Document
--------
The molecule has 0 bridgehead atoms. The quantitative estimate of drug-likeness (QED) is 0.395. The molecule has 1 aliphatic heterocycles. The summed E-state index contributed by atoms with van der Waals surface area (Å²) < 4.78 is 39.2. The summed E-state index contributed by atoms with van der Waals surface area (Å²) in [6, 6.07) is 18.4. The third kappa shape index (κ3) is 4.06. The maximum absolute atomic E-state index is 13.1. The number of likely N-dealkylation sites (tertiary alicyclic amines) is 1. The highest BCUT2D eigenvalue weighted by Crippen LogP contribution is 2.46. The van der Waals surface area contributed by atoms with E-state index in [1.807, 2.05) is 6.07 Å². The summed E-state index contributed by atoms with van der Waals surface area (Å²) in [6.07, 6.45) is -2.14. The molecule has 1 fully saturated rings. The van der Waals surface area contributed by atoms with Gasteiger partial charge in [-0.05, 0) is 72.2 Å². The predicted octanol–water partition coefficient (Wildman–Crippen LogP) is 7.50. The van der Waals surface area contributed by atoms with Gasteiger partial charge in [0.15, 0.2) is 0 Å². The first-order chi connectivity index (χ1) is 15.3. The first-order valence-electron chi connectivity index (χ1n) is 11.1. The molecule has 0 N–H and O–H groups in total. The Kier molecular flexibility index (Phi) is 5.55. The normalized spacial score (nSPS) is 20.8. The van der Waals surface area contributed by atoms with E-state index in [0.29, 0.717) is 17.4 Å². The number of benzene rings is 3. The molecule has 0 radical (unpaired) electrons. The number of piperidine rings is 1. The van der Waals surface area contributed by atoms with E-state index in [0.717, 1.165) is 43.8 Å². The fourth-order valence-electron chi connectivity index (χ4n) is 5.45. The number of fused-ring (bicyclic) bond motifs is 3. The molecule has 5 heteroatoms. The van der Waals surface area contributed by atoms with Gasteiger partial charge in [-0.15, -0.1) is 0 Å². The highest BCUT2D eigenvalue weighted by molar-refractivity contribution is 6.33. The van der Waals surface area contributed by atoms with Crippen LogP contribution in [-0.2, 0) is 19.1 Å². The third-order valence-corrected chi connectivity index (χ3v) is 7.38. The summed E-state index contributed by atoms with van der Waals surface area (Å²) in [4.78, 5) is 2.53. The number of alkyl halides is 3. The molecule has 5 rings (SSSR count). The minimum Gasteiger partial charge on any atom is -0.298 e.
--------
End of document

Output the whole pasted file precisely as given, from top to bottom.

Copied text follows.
The molecule has 0 bridgehead atoms. The quantitative estimate of drug-likeness (QED) is 0.395. The molecule has 1 aliphatic heterocycles. The summed E-state index contributed by atoms with van der Waals surface area (Å²) < 4.78 is 39.2. The summed E-state index contributed by atoms with van der Waals surface area (Å²) in [6, 6.07) is 18.4. The third kappa shape index (κ3) is 4.06. The maximum absolute atomic E-state index is 13.1. The number of likely N-dealkylation sites (tertiary alicyclic amines) is 1. The highest BCUT2D eigenvalue weighted by Crippen LogP contribution is 2.46. The van der Waals surface area contributed by atoms with E-state index in [1.807, 2.05) is 6.07 Å². The summed E-state index contributed by atoms with van der Waals surface area (Å²) in [6.07, 6.45) is -2.14. The molecule has 1 fully saturated rings. The van der Waals surface area contributed by atoms with Gasteiger partial charge in [-0.05, 0) is 72.2 Å². The predicted octanol–water partition coefficient (Wildman–Crippen LogP) is 7.50. The van der Waals surface area contributed by atoms with Gasteiger partial charge in [0.15, 0.2) is 0 Å². The first-order chi connectivity index (χ1) is 15.3. The first-order valence-electron chi connectivity index (χ1n) is 11.1. The molecule has 0 N–H and O–H groups in total. The Kier molecular flexibility index (Phi) is 5.55. The normalized spacial score (nSPS) is 20.8. The van der Waals surface area contributed by atoms with E-state index in [0.29, 0.717) is 17.4 Å². The number of benzene rings is 3. The molecule has 0 radical (unpaired) electrons. The number of piperidine rings is 1. The van der Waals surface area contributed by atoms with E-state index in [0.717, 1.165) is 43.8 Å². The fourth-order valence-electron chi connectivity index (χ4n) is 5.45. The number of fused-ring (bicyclic) bond motifs is 3. The molecule has 5 heteroatoms. The van der Waals surface area contributed by atoms with Gasteiger partial charge in [-0.15, -0.1) is 0 Å². The highest BCUT2D eigenvalue weighted by molar-refractivity contribution is 6.33. The van der Waals surface area contributed by atoms with Crippen LogP contribution in [-0.2, 0) is 19.1 Å². The third-order valence-corrected chi connectivity index (χ3v) is 7.38. The summed E-state index contributed by atoms with van der Waals surface area (Å²) in [4.78, 5) is 2.53. The number of alkyl halides is 3. The molecule has 5 rings (SSSR count). The minimum Gasteiger partial charge on any atom is -0.298 e.